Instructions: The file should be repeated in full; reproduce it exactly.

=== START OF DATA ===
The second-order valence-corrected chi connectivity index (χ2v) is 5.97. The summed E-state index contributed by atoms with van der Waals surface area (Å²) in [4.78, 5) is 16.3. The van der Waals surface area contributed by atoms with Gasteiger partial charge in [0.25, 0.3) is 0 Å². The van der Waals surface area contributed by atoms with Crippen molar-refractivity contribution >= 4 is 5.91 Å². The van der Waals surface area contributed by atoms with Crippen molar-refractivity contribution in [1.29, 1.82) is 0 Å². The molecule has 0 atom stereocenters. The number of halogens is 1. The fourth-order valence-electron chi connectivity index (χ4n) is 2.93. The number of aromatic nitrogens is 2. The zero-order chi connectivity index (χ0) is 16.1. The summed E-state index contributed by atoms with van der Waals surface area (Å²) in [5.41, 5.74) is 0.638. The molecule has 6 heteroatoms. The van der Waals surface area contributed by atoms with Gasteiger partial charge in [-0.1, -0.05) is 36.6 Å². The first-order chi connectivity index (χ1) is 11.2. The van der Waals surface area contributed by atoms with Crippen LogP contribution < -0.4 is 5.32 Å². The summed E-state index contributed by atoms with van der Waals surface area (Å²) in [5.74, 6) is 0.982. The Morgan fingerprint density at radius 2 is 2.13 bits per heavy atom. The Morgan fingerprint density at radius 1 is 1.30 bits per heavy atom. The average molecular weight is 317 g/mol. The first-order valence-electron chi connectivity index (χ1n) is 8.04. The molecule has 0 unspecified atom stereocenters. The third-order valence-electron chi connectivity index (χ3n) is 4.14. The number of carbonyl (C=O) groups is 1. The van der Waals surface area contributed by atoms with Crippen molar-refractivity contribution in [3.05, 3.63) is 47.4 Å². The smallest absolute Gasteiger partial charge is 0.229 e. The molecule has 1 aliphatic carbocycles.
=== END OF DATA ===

The second-order valence-corrected chi connectivity index (χ2v) is 5.97. The summed E-state index contributed by atoms with van der Waals surface area (Å²) in [4.78, 5) is 16.3. The van der Waals surface area contributed by atoms with Gasteiger partial charge in [0.25, 0.3) is 0 Å². The van der Waals surface area contributed by atoms with Crippen molar-refractivity contribution >= 4 is 5.91 Å². The van der Waals surface area contributed by atoms with Crippen molar-refractivity contribution in [1.29, 1.82) is 0 Å². The molecule has 0 atom stereocenters. The number of halogens is 1. The fourth-order valence-electron chi connectivity index (χ4n) is 2.93. The number of aromatic nitrogens is 2. The zero-order chi connectivity index (χ0) is 16.1. The summed E-state index contributed by atoms with van der Waals surface area (Å²) in [5.41, 5.74) is 0.638. The molecule has 6 heteroatoms. The van der Waals surface area contributed by atoms with Gasteiger partial charge in [-0.1, -0.05) is 36.6 Å². The first-order chi connectivity index (χ1) is 11.2. The van der Waals surface area contributed by atoms with Crippen LogP contribution < -0.4 is 5.32 Å². The summed E-state index contributed by atoms with van der Waals surface area (Å²) in [5.74, 6) is 0.982. The Morgan fingerprint density at radius 2 is 2.13 bits per heavy atom. The Morgan fingerprint density at radius 1 is 1.30 bits per heavy atom. The average molecular weight is 317 g/mol. The first-order valence-electron chi connectivity index (χ1n) is 8.04. The molecule has 0 unspecified atom stereocenters. The third-order valence-electron chi connectivity index (χ3n) is 4.14. The number of carbonyl (C=O) groups is 1. The van der Waals surface area contributed by atoms with Crippen molar-refractivity contribution in [3.05, 3.63) is 47.4 Å². The smallest absolute Gasteiger partial charge is 0.229 e. The molecule has 1 aliphatic carbocycles.